Every comedian has a favourite joke from their repertoire, one that always lands. Salma Hindy’s is about 9/11. It goes like this: When a lawyer tells her that her birthdate is “unfortunate,” Hindy quips, “The 9/11 or the being born part? Because my parents would agree with you more so on the being born part than 9/11.” She pauses for crowd reaction, then deadpans, “I’m just kidding, they condemn both incidents.” Joking about the deadly terrorist attack may seem risky, but it’s even bolder for Hindy, a Muslim woman who wears hijab.
“I know for sure that what I look like, and my religion grabs people’s attention,” says Hindy, a 27-year-old from Mississauga who's an engineer by day and a standup comedian by night. She’s opened for veteran comedians Maz Jobrani and Ken Jeong and has become a staple in the Toronto comedy scene. Her dream is to be the Muslim Mindy Kaling. Like Kaling, she jokes about dating, growing up with strict parents and other topics that have nothing to do with her ethnic or religious identity, like her bit about the tradition of tossing a bouquet at weddings. Hindy finds it hilarious that every bouquet toss starts with women seeming annoyed that the tradition exists then escalates to an all-out brawl. The punchline is, “Let’s rip that bitch’s scarf off!”
Hindy’s Seinfeld-style situational PG comedy is the subject of a short documentary directed and produced by Alia Youssef, as an extension of Youssef’s photography series, "The Sisters Project." The series, made up of portraits of successful Muslim women, aims to “combat negative stereotypes of Muslim women by showcasing their diverse stories” and earned Youssef a spot on Refinery29’s 29 Powerhouses list in 2018. “One of the most common stereotypes associated with being a Muslim woman is that we’re silent or that we’re oppressed,” says Youssef. “So, Salma being onstage exuding confidence and being hilarious, I think that itself breaks down the most common stereotypes.”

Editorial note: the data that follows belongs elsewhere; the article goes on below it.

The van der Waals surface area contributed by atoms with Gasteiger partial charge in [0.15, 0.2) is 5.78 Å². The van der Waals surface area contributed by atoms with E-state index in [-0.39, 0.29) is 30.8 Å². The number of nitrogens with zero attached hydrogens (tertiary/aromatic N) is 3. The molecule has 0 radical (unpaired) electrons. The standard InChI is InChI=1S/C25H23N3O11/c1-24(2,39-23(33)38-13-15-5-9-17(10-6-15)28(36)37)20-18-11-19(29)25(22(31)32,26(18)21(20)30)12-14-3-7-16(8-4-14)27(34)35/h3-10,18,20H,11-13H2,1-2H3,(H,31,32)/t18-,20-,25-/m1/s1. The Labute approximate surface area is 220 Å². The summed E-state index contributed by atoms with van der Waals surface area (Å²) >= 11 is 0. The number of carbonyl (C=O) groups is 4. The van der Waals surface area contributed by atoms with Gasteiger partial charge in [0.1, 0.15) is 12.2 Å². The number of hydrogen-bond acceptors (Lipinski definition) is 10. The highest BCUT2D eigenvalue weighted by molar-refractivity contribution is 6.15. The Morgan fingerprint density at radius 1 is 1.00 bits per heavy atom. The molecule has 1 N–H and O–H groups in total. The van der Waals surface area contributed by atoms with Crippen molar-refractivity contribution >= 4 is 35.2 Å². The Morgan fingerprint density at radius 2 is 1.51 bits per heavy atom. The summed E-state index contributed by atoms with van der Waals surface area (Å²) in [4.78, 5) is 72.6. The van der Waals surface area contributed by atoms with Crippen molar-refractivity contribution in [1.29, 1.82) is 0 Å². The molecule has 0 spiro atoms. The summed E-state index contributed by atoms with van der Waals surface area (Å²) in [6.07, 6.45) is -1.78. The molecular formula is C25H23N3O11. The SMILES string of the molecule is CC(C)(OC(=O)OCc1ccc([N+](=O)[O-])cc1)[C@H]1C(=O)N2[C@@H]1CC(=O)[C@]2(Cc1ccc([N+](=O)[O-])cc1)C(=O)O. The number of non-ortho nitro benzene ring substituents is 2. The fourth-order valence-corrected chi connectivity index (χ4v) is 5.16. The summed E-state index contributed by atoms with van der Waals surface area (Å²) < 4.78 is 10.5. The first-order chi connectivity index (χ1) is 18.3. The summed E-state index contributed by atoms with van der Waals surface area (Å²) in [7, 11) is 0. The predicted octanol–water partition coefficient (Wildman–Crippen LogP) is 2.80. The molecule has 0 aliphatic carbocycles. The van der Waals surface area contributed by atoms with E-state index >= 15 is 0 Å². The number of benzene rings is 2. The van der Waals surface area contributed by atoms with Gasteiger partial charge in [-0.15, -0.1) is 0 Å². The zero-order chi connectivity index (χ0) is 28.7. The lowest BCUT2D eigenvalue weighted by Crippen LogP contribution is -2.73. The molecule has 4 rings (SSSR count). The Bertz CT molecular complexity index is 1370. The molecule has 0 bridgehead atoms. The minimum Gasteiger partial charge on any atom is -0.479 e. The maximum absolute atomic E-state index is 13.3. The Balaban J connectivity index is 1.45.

Hindy is a woman telling jokes. That shouldn’t be groundbreaking or political, but when you think of Quebec’s proposed (now tabled) “secularism law” that sought to ban hijabs and other religious symbols and caused instances of harassment against hijab-wearing Muslim women to spike, the significance of Hindy’s comedy becomes even more crucial. Earlier this year, a Quebec minister called the hijab a symbol of oppression. The rights of Muslim women wearing niqabs dominated headlines last federal election when the Harper government attempted to restrict women from wearing niqabs at Canadian citizenship ceremonies. Now, as we gear up for a federal election, People's Party of Canada Leader Maxime Bernier is leading more anti-hijab rhetoric. It’s clear that the discrimination of Muslim women and misconceptions surrounding hijabs are rampant in this country.
“I remember thinking that me onstage just saying something in a sassy attitude is enough to shatter like six stereotypes,” Hindy recalls in the documentary. She points out that the she judgement she faces come from both non-Muslim and Muslim audiences. “I’d love to see Muslims grow in comedy,” she says. “If you’re someone who practices the religion and also pursues [comedy], the Muslim community has a hard time reconciling the two. So, what happens is those who do get into comedy are on the margins of the community, so it doesn’t help foster that growth.”
The dichotomy between being a standup comedian and a practicing Muslim is most notable in the comments Hindy receives.
“The most comments I get are on the two ends of the spectrum: Islamophobic or the other extreme — the Islam police who are questioning how can I wear something tight or whatever. I’m always like, ‘You guys should just talk because you’re more similar than you think,’” she laughs. “I don’t care about any of those comments because they are commenting on the idea of me or what they think Islam should be. Those don’t hurt, but if someone were to say, ‘this isn’t funny,’ I would die.”
For more on Hindy’s comedy, watch the Youssef's short documentary below.